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Live for Films at FrightFest 2016: Day 3


And so it was Day Three already – the halfway point – but certainly no saggy slump. After extolling the virtues of Pet to everyone all night and morning (my dogs are super keen to see it now), I was ready for MORE. For the the third day I had some leaps between the main screen and the smaller Discovery Screens that would see me check out Dougray Scott vs. zombies, the first short film showcase, some Big-Bang body horror, and a French haunted house.


the rezort

The Rezort stars Dougray Scott (MI:II and Twin Town) and is directed by the man behind the Outpost franchise: Steve Barker.

Following the human race’s triumph over a zombie virus seven years ago, an island resort has been set up where you can go and hunt the undead for funsies – like Jurassic Park for zombies. We follow a group of holiday makers that include tough nut expert marksman Archer (Scott), and a young woman whose psychiatrist has recommended the trip as a way of her tackling the survivors guilt she suffers from (Jessica De Gouw).

After an initial fun night of partying and a day of capping dead heads for kicks, a hacker opens the park gates and all hell breaks loose. The zombie make-up effects are good, the gore is perfectly serviceable, and there are some good kills – just nothing as iconic or grand guignol as you would expect in a zombie picture.

Scott is clearly having a whale of a time, and plays the whole thing completely straight, channeling Muldoon from Jurassic Park, growling out one liners, and constantly saving the day. Having been a fan of his for a while, getting to see him kick this much ass is highly enjoyable, and he is ably backed by the very good De Gouw – whose Melanie has to get over being conflicted about killing the zombies very quickly.

Good, solid Saturday morning fun, The Rezort fully embraces its B-movie status providing a lively blast of blood and brains, alongside some unexpectedly heart string snipping stuff in the finale. I very much hope to see another one of these, with more Dougray Scott embracing his inner Quint.

The Rezort does not currently have a UK release date.



I flipping love short films. It takes an awful lot of skill to convey a full story in a short amount of time, as well as being punchy, clever or cool enough to leave an impression in a few brief minutes. I wrote one myself a few years ago that did well in a Fangoria competition, and seeing seven crackers this afternoon made me want to do another.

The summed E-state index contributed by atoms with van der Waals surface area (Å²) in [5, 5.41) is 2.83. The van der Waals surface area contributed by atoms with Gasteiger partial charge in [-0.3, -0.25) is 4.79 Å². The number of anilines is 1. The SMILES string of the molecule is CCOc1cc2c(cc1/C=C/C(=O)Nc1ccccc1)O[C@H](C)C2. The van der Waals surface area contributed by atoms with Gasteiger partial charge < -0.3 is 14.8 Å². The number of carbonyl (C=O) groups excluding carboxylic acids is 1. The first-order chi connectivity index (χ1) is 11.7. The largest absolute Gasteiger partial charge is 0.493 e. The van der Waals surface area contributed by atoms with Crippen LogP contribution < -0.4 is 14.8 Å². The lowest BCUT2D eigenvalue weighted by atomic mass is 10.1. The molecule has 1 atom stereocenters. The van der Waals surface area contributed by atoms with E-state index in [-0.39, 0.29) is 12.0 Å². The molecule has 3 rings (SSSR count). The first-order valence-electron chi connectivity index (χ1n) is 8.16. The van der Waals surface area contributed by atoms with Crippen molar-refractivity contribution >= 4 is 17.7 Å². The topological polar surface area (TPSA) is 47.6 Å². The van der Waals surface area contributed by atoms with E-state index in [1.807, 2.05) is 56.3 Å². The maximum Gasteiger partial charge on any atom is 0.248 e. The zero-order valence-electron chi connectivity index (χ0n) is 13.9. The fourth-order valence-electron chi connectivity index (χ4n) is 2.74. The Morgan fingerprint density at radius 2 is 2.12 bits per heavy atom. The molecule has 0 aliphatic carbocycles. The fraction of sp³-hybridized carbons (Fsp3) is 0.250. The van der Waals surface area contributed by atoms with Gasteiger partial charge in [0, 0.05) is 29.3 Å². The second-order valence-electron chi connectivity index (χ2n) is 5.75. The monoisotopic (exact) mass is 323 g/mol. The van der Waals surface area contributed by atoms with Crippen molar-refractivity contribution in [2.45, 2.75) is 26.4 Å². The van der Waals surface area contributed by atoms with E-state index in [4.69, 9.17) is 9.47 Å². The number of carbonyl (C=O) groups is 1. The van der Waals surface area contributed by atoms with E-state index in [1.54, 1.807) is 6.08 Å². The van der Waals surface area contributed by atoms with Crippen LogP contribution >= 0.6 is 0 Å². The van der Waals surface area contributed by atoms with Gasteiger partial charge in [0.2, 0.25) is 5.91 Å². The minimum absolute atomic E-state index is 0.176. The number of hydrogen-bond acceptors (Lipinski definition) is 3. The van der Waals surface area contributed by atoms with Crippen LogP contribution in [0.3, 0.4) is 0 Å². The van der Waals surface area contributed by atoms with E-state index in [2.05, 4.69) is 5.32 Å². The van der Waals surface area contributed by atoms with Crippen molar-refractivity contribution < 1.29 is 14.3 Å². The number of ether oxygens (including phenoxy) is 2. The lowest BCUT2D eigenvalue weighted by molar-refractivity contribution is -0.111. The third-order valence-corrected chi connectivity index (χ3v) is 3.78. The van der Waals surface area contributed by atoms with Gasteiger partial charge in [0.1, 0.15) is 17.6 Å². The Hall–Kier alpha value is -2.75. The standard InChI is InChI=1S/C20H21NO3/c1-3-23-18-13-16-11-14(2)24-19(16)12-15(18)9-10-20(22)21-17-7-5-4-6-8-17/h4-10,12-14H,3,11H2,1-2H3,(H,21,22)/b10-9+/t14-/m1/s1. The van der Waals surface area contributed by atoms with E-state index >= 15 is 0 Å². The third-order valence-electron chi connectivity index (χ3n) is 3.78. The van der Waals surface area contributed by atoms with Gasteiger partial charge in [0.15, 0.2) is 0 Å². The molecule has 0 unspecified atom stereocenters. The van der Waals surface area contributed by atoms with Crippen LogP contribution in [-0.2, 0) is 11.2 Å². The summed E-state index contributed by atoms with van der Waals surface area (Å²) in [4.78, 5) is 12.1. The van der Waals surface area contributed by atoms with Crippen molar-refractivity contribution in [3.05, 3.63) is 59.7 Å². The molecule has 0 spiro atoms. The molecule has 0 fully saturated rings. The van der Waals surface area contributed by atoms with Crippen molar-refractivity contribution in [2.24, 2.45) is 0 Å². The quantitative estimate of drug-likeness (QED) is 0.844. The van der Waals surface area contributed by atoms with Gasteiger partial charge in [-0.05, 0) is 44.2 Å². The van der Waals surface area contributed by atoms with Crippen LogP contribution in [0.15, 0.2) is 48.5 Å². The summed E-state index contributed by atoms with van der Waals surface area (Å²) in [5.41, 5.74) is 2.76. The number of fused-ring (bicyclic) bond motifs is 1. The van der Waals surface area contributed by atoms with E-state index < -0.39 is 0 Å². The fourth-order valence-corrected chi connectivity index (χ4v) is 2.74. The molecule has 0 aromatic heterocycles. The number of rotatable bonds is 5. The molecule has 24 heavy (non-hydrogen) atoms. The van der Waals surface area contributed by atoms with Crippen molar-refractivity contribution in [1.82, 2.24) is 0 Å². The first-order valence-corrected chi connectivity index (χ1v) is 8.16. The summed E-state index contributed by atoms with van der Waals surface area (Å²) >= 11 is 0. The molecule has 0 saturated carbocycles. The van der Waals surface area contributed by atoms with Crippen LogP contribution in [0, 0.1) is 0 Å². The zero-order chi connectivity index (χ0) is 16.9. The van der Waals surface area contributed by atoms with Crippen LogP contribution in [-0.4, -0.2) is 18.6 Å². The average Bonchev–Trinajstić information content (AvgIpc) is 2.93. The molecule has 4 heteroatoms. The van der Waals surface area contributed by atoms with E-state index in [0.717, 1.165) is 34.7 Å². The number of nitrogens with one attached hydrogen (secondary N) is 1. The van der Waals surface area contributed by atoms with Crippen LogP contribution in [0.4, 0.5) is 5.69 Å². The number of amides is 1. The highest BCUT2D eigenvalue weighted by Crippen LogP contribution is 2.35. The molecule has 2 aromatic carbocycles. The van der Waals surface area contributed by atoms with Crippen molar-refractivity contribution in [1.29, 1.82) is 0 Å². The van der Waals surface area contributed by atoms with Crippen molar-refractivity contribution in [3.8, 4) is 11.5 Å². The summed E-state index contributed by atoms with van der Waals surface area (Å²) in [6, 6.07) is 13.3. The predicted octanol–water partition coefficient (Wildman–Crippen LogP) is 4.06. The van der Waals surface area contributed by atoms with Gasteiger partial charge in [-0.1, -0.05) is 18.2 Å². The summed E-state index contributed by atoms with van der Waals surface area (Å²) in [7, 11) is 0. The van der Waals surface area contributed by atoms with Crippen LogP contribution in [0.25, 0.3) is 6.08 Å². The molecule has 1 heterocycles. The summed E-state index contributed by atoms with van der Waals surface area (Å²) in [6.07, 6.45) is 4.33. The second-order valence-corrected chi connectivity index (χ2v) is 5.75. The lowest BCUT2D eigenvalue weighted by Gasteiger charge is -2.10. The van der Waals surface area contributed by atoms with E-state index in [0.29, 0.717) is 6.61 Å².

GWILLIAM is directed by Brian Lonano and stars William Tokarsky – the killer from the insanely good Too Many Cooks. An ex-con goes looking for a good time upon release, only to get a back alley BJ from a creature who looks like a cross between Basket Case and a monster from Ghoulies. Gwilliam is very funny and very gross, with rad Enter the Void closing credits.

CONNIE tells the story of a quiet girl who wants to be a stand-up comedian. After choking on her own she gets a ventriloquist’s puppet, showgirl Connie, to speak for her. The pair become stars but Connie wants more. Star Catrin Stewart impressively plays two parts AND puppeteers the doll with the dirty mouth in a short that feels too long, and like the jokes need a final polish.

BLIGHT is directed by Christopher Goodman. An Inspector calls on an AWOL park ranger to find he has locked his wife and daughter away… for good reason. The set dressing and practical monster effects here are quite, quite excellent – but the sound effects need beefing up, as some weedy gun shots and a very quiet padlock breaking noise let the side down.

THE STYLIST is directed by Jill Gervazigian, and stars Najarra Townsend. This was by far the classiest cut of the bunch, and that it aims to be a full feature is no surprise and completely understandable. Gervagian’s direction is immaculate, and Townsend’s performance is scary, grim and sad all at once. A female Sweeney Todd, scalping her clientele so she can try out their hair, The Stylist brought to mind Maniac, and had great make-up effects as well as Pepper – the cutest dog of FrightFest.

NECK AND NECK is an experimental Shakespearean animation riffing on Othello’s murder of Desdemona under the influence of Iago. Simple, hand drawn and strangely beautiful.

THE GARDEN is from Natalia Lyudin and tells the story of Luc – a young girl who lives in a castle courtyard who does not want to be “upgraded” to be able to survive in a dystopian wasteland. Luc is a Mad Maxified ballet dancer and in six minutes this film crams in conjecture on the nature of the self, as well as a gorgeous ballet dance off and a kicking score.

BOW WOW BOW, from director Ayako Fujitani, follows an office worker for a few days as his home life disintegrates and he sleep walks through work, before perhaps finding the answer in a man who pleads his forgiveness on the street. Bow Wow Bow is a long wait for a good gag, with impressive cinematography.